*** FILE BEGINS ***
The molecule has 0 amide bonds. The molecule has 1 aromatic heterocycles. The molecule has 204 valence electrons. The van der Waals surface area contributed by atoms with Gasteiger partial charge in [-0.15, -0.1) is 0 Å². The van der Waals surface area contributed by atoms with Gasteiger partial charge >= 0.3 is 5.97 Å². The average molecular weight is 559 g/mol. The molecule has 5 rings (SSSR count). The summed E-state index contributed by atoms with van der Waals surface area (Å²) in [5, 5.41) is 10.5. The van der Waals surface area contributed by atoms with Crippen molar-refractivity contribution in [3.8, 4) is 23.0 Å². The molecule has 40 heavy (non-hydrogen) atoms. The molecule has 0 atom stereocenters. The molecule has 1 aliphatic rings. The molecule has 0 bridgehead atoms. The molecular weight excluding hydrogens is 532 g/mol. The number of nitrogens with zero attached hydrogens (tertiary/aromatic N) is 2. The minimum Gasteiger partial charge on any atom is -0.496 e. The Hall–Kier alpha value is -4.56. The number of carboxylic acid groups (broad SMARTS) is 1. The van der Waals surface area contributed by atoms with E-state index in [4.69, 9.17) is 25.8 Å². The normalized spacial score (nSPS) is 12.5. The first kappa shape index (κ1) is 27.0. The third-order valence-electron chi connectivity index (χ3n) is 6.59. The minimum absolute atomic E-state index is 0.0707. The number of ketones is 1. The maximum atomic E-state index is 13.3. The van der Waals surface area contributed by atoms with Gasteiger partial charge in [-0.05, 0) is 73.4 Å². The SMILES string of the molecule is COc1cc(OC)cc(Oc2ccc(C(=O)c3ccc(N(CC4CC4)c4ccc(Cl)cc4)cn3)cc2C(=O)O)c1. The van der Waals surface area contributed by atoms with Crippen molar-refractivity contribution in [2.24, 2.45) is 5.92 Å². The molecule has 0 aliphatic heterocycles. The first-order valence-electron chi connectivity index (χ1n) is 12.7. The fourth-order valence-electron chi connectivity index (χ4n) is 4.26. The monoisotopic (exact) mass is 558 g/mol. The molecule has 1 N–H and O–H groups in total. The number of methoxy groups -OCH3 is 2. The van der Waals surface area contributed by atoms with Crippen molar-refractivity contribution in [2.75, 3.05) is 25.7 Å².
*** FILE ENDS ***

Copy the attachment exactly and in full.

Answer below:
The molecule has 0 amide bonds. The molecule has 1 aromatic heterocycles. The molecule has 204 valence electrons. The van der Waals surface area contributed by atoms with Gasteiger partial charge in [-0.15, -0.1) is 0 Å². The van der Waals surface area contributed by atoms with Gasteiger partial charge >= 0.3 is 5.97 Å². The average molecular weight is 559 g/mol. The molecule has 5 rings (SSSR count). The summed E-state index contributed by atoms with van der Waals surface area (Å²) in [5, 5.41) is 10.5. The van der Waals surface area contributed by atoms with Crippen molar-refractivity contribution in [3.8, 4) is 23.0 Å². The molecule has 40 heavy (non-hydrogen) atoms. The molecule has 0 atom stereocenters. The molecule has 1 aliphatic rings. The molecule has 0 bridgehead atoms. The molecular weight excluding hydrogens is 532 g/mol. The number of nitrogens with zero attached hydrogens (tertiary/aromatic N) is 2. The minimum Gasteiger partial charge on any atom is -0.496 e. The Hall–Kier alpha value is -4.56. The number of carboxylic acid groups (broad SMARTS) is 1. The van der Waals surface area contributed by atoms with E-state index in [4.69, 9.17) is 25.8 Å². The normalized spacial score (nSPS) is 12.5. The first kappa shape index (κ1) is 27.0. The third-order valence-electron chi connectivity index (χ3n) is 6.59. The minimum absolute atomic E-state index is 0.0707. The number of ketones is 1. The maximum atomic E-state index is 13.3. The van der Waals surface area contributed by atoms with Gasteiger partial charge in [-0.05, 0) is 73.4 Å². The SMILES string of the molecule is COc1cc(OC)cc(Oc2ccc(C(=O)c3ccc(N(CC4CC4)c4ccc(Cl)cc4)cn3)cc2C(=O)O)c1. The van der Waals surface area contributed by atoms with Crippen molar-refractivity contribution in [2.24, 2.45) is 5.92 Å². The molecule has 0 aliphatic heterocycles. The first-order valence-electron chi connectivity index (χ1n) is 12.7. The fourth-order valence-electron chi connectivity index (χ4n) is 4.26. The monoisotopic (exact) mass is 558 g/mol. The molecule has 1 N–H and O–H groups in total. The number of methoxy groups -OCH3 is 2. The van der Waals surface area contributed by atoms with Crippen molar-refractivity contribution in [2.75, 3.05) is 25.7 Å².